IMIS | Flanders Marine Institute

Flanders Marine Institute

Platform for marine research


Publications | Institutes | Persons | Datasets | Projects | Maps
[ report an error in this record ]basket (0): add | show Printer-friendly version

Methods for the determination of phenolic brominated flame retardants, and by-products, formulation intermediates and decomposition products of brominated flame retardants in water
López, P.; Brandsma, S.A.; Leonards, P.E.G.; de Boer, J. (2009). Methods for the determination of phenolic brominated flame retardants, and by-products, formulation intermediates and decomposition products of brominated flame retardants in water. J. Chromatogr. 1216(3): 334-345.
In: Journal of Chromatography A. Elsevier: Amsterdam. ISSN 0021-9673, more
Peer reviewed article  

Available in Authors 

Author keywords
    Bromophenols; Bromoanisoles; Bromoanilines; Bromotoluenes; Water analysis; REAch

Authors  Top 
  • López, P.
  • Brandsma, S.A.
  • Leonards, P.E.G.
  • de Boer, J.

    Brominated flame retardants (BFRs) are the chemicals of high importance within the REAch framework. In addition to polybrominated diphenyl ethers (PBDEs), hexabromocyclododecane (HBCD) and tetrabromobisphenol A (TBBPA), other BFRs such as bromophenols, intermediates in FR formulation like bromoanilines, and their brominated and non-brominated by-products such as bromoanisoles, bromotoluenes, bromoalkanes and 1,5,9-cyclododecatriene, respectively should be monitored and controlled because of their toxicity and their very low odour and taste thresholds, below sub-nanogram-per liter levels. In the present study several analytical methods for the simultaneous determination, i.e., combining one single sample treatment and one analysis step, of these compounds in water have been developed, optimized and evaluated. The methods involve a (pre-concentration)-extraction technique, such as liquid–liquid (LLE), solid-phase (SPE), headspace (HS) extraction or solid-phase microextraction (SPME), followed by gas chromatography (GC)–mass spectrometry (MS) analysis with either electron capture negative ionization (ECNI) or electron impact (EI) as ionization techniques. ECNI is more sensitive than EI for analytes with more than one bromine atom. HS and SPME were previously optimized by means of a multifactorial experimental design. Extraction temperature and the liquid/headspace volume ratio were the most significant factors in HS extraction. In SPME, the variables studied were the nature of the fiber, the mode of extraction and the extraction temperature. Polydimethylsiloxane (PDMS) fibers appeared to be more suitable than carboxen-polydimethylsiloxane (CAR-PDMS) for the analysis of the target compounds with more than one bromine atom. The extraction of 2,4-dibromoaniline was only achieved in a direct immersion mode, in which the optimal extraction temperature was 60 °C. The methods LLE–GC–(ECNI)MS, LLE–GC–(EI)MS, SPE–GC–(ECNI)MS, SPE–GC–(EI)MS, HS–GC–(EI)MS and SPME–GC–(EI)MS were evaluated in terms of linearity, precision, detection limits and trueness. All methods, with the exception of HS–GC–(EI)MS, were linear in a range of at least two orders of magnitude, giving recoveries above 75% and detection limits at the low ng/L level for most of the target analytes. SPE–GC–(ECNI)MS is the most sensitive and reliable method for the determination of most of the bromine compounds, whereas SPE–GC–(EI)MS is the most suitable to quantify the three isomers of 1,5,9-cyclododecatriene. Both methods together with SPME–GC–(EI)MS (for qualitative confirmation) were applied to water samples from the Western Scheldt (The Netherlands), where 2,6-dibromophenol and 2,4,6-tribromoanisole could be detected at levels higher than their respective odour thresholds.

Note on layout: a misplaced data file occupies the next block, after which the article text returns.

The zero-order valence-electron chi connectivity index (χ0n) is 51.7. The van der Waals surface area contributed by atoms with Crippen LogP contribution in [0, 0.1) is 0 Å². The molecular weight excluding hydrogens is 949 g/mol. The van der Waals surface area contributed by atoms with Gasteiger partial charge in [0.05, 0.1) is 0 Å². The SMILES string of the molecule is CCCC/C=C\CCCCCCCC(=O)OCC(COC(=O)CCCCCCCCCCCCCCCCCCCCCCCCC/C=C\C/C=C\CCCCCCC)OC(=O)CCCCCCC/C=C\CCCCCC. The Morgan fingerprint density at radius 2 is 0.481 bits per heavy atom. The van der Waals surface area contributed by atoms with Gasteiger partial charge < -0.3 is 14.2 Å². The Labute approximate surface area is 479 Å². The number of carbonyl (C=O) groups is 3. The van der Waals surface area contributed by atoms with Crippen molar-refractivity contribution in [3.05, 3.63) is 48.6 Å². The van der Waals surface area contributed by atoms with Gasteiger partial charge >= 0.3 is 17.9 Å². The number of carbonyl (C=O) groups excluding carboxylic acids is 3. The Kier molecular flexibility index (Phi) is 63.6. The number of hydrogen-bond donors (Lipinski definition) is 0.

All data in IMIS is subject to the VLIZ privacy policy Top | Authors